Another deep favorite tactic that worked last year was using a 1-ounce Rat-L-Trap, ripped out of deep grass and allowed to free fall. It proved very effective. I have even pegged a 1/4-ounce slip sinker against the Rat-L- Trap to get it down quicker. This is a big-bass bait. It's amazing how easy they will take this, sometimes the only feeling is a slight tap, almost like a worm strike.
On calm cold days using a wacky worm in deep water can be effective. With two nails pushed into the head of a Zoom Trick worm on 10-pound line you can reach the 30-foot level. But you need to be patient as the strikes are sometimes hard to detect. I have caught bass on a wacky worm in every month of the year here on Amistad. I have a lot of confidence in this rig and know it will produce. The wind is the only reason I don't throw it all the time.
This year I plan on using a drop shot rig to probe these deep drop-off's. I'm going to step down to 6- or 8- pound line and give it a fair chance. I think this rig will become very popular here. I have already had some success with it, but like all new techniques you need to make yourself do it to learn it.
Reading about a new technique is one thing, but sticking to it is the key. I remember fishing in east Texas and everyone talking about the wacky worm. I thought how stupid could this be, and refused to try it. But now, you won't find me without one tied on. The same holds true for slabbing, if you don't try it, or should I say make yourself try it, you will never know that cold, deep bass can be easy to catch. It doesn't have to be deep to produce either. I have caught lots of bass in 15 feet of water on slabs. Find a good channel, drop-off or even a good bluff and give it a try.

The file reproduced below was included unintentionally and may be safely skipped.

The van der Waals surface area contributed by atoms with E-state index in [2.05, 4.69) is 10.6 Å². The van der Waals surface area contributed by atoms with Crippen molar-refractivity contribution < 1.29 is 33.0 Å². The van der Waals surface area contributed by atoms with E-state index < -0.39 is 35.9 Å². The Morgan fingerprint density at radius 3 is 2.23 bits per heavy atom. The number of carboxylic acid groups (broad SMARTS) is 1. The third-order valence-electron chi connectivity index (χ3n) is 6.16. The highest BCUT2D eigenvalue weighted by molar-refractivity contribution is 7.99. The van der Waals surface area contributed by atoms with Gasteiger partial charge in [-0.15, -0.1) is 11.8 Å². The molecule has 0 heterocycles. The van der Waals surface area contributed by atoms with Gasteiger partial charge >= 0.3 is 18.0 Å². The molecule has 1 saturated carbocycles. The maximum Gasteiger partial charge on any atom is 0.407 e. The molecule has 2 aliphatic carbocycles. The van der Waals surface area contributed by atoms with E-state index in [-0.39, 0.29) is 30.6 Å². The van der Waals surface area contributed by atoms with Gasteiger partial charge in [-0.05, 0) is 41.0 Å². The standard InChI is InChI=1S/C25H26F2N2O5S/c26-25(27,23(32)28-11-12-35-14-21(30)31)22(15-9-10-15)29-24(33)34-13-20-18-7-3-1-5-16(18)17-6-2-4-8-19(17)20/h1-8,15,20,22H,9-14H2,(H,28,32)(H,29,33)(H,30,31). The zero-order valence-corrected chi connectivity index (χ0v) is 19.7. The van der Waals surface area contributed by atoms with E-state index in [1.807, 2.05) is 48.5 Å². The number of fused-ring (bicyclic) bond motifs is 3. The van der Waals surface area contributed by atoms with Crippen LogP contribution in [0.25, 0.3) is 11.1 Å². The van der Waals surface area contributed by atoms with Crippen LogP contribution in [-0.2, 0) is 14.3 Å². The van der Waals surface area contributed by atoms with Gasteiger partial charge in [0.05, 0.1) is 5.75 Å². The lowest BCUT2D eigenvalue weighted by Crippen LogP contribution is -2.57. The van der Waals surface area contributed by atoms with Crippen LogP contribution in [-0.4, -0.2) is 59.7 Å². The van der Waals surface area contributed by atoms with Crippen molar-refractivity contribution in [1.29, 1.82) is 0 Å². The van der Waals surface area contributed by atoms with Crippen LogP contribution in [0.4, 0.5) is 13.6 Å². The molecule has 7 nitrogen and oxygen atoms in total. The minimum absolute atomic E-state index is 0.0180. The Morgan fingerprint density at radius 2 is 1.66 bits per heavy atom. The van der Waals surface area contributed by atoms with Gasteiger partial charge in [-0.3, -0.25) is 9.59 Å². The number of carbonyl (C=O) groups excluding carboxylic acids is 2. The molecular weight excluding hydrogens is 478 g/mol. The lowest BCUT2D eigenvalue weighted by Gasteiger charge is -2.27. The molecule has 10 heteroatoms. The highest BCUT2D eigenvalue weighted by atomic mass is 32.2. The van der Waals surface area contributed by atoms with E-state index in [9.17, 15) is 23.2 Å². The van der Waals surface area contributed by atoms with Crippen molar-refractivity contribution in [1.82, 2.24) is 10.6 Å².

Don't bring two or three slabs, because you will lose a few, especially when first starting out. With time you will learn that fish bite on the drop of the lure 95 percent of the time. Any strikes while lifting the bait will usually be a rock or something else connected to the bottom. When you set the hook on an underwater snag, position the boat directly over it and with easy lifts of the rod you can usually pop the bait off the snag. If that doesn't work, the 20-pound line and light hook will save you some money.
And try those big Traps during the cold weather. They don't have to be fished the way you normally fish them. Use the weight of the bait to let it fall or add some weight to it to help it get down faster.